Re: glib hash memory footprint

On Tue, 2004-08-31 at 12:05, Sander Vesik wrote:
>  --- "Alan M. Evans" <ame1 extratech com> wrote: 
> > 
> > Also, linear probing has a hideous worst-case. The nominal-case
> > collision can be mitigated somewhat by using instead quadratic probing
> > or double hashing to avoid clustering, but the worst-case remains very
> > bad.
> The worst case for chaining is actually worse than for linear probing in 
> practice considering that you are doing pointer chasing instead of array 
> access with linear probing. 

True if a linked list is used for separate chaining, as it is
implemented now. But replacing the linked list with an array allows the
implementation to avoid all the "next" pointers. For a bonus, if the
array is kept sorted, then chained lookups can be binary searches. (Even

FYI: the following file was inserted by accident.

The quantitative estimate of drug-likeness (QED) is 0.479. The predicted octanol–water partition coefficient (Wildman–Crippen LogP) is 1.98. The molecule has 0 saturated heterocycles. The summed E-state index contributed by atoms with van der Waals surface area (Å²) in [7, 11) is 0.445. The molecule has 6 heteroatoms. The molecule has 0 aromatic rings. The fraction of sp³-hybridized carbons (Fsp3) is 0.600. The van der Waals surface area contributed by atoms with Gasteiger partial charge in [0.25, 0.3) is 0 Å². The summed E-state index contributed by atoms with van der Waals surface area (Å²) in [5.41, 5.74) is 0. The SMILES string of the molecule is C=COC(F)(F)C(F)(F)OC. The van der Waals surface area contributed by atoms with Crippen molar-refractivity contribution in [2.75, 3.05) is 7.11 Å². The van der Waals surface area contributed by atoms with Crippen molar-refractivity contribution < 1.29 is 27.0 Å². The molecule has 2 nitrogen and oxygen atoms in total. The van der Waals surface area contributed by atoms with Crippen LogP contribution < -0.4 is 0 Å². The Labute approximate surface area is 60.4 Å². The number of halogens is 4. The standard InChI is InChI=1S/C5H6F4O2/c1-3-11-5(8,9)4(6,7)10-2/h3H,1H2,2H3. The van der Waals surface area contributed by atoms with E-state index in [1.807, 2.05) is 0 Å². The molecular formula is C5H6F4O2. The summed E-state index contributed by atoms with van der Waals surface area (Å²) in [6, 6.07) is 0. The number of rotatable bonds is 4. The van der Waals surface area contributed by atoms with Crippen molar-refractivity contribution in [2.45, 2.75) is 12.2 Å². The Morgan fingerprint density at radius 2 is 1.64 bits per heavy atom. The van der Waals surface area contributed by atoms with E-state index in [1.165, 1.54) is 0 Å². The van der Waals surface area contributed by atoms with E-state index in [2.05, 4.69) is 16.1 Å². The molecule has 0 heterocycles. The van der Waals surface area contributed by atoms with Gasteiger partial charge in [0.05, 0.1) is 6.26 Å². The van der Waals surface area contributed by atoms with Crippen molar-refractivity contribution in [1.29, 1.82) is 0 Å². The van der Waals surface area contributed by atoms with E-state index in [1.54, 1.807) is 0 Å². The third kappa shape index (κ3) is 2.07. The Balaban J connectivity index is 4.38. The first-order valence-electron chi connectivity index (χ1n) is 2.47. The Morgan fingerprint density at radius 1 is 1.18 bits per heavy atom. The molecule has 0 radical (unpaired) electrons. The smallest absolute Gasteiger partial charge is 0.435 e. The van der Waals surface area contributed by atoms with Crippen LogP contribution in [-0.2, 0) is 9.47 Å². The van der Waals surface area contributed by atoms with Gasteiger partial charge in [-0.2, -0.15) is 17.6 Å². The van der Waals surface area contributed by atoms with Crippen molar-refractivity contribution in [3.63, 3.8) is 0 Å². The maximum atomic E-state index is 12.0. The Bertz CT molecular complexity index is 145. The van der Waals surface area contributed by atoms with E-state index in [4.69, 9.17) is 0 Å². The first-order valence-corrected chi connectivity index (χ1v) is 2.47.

with the linked list, it is possible to reduce the cost of lookups if
the list is kept sorted.) This type of optimization is not possible with
linear probing.

> > 
> > If table size is really a problem (and I agree that it can be, as for
> > example, in your case), wouldn't switching from linked lists to dynamic
> > arrays be a better solution in the general case?
> > 
> yes, that would be nice but also a non-trivial problem and can give you 
> memory fragmentation quite easily

I don't know about it being non-trivial. The array solution seems pretty
trivial to me. You may be right about fragmentation, but I'm not certain
that it's an insurmountable problem.

I suppose that this is just my personal bias, but I don't think that
closed hashing is a good general purpose solution, given the requirement
to allocate a table larger than your data. (In fact, the table should be
at least twice the size of the data, or performance with linear probing
really takes a hit.) I'm certainly not saying that a closed hash table
is never good, but for the general case, I just don't always know how
big my data set is before I start.

Alan M. Evans <ame1 extratech com>

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